// Now the bit vector contains all zeroes, which corresponds to all of the letters being lowercase.
    // Simply print the input as lowercase for the final combination
    System.out.println(input.toLowerCase());        
}


public void DecrementBitVector(BitSet bv, int numberOfBits) {
    int currentBit = numberOfBits - 1;          
    while(currentBit >= 0) {
        bv.flip(currentBit);

        // If the bit became a 0 when we flipped it, then we're done. 
        // Otherwise we have to continue flipping bits
        if(!bv.get(currentBit))
            break;
        currentBit--;
    }
}
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I'm not sure if this will work since I haven't used Java for over three years, but I wrote it in PHP first and had it working. It returns an array containing all the permuted strings. It is a recursive method:

public String[] permute(String s){
    String[] returnArray;
    if(s.length() == 1){
        returnArray = new String[2];
        returnArray[0] = s.toUpperCase();
        returnArray[1] = s.toLowerCase();
        return returnArray;
    }
    String[] permutedArray = permute(s.substring(1));
    returnArray = new String[permutedArray.length*2];
    for(int i = 0; i < permutedArray.length; i++){
        returnArray[i*2] = s.substring(0,1).toUpperCase()+permutedArray[$i];
        returnArray[i*2+1] = s.substring(0,1).toLowerCase()+permutedArray[$i];
    }
    return returnArray;
}

If you're interested the PHP which I know is working is:

function permute($s){
    if(strlen($s) == 1)
        return array(strtoupper($s), strtolower($s));
    $arr = permute(substr($s,1));
    for($i = 0; $i < count($arr); $i++){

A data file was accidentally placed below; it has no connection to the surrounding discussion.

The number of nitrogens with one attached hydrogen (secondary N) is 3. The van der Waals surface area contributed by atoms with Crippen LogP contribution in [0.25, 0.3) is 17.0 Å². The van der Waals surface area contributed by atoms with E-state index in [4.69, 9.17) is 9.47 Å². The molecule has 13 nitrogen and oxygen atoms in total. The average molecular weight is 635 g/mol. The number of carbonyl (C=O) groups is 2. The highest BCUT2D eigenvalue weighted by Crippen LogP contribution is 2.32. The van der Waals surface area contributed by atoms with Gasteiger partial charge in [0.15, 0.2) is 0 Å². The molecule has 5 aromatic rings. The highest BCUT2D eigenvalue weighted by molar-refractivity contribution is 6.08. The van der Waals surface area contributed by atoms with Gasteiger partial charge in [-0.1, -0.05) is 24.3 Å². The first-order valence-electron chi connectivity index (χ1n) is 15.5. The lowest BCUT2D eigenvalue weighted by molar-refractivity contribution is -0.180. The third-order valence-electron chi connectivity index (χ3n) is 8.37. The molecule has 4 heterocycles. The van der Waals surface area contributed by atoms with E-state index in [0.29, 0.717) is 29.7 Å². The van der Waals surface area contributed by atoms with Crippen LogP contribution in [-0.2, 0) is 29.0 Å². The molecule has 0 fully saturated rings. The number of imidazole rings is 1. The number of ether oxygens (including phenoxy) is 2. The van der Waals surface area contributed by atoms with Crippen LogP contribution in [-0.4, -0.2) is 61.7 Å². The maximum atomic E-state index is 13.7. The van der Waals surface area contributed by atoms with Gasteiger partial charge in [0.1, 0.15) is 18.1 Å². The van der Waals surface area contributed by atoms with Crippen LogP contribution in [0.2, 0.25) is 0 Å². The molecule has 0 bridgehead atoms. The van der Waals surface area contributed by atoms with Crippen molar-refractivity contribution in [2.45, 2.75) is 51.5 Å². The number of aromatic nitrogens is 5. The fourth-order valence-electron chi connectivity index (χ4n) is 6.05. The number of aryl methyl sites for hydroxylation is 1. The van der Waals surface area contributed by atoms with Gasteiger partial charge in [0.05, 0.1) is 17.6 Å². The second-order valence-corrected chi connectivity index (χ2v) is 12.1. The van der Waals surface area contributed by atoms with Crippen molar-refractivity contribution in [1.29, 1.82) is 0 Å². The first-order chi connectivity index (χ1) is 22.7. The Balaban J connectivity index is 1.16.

$newArr[$i*2] = strtoupper(substr($s,0,1)).$arr[$i];
        $newArr[$i*2+1] = strtolower(substr($s,0,1)).$arr[$i];
    }
    return $newArr;
}
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thank you !! i will test that script and try to write it in java –  Francisco Jul 22 '11 at 4:12
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Please find here the code snippet for the above :

public class StringPerm {
public static void main(String[] args) {
    String str = "abc";
    String[] f = permute(str);

    for (int x = 0; x < f.length; x++) {
        System.out.println(f[x]);
    }

}

public static String[] permute(String str) {
    String low = str.toLowerCase();
    String up = str.toUpperCase();

    char[] l = low.toCharArray();

    char u[] = up.toCharArray();

    String[] f = new String[10];
    f[0] = low;
    f[1] = up;
    int k = 2;

    char[] temp = new char[low.length()];

    for (int i = 0; i < l.length; i++) 
    {
        temp[i] = l[i]; 

        for (int j = 0; j < u.length; j++) 
        {
            if (i != j) {
                temp[j] = u[j];
            }
        }

        f[k] = new String(temp);
        k++;
    }

    for (int i = 0; i < u.length; i++) 
    {
        temp[i] = u[i];         

        for (int j = 0; j < l.length; j++) 
        {
            if (i != j) {
                temp[j] = l[j];
            }
        }

        f[k] = new String(temp);
        k++;
    }

    return f;
}

}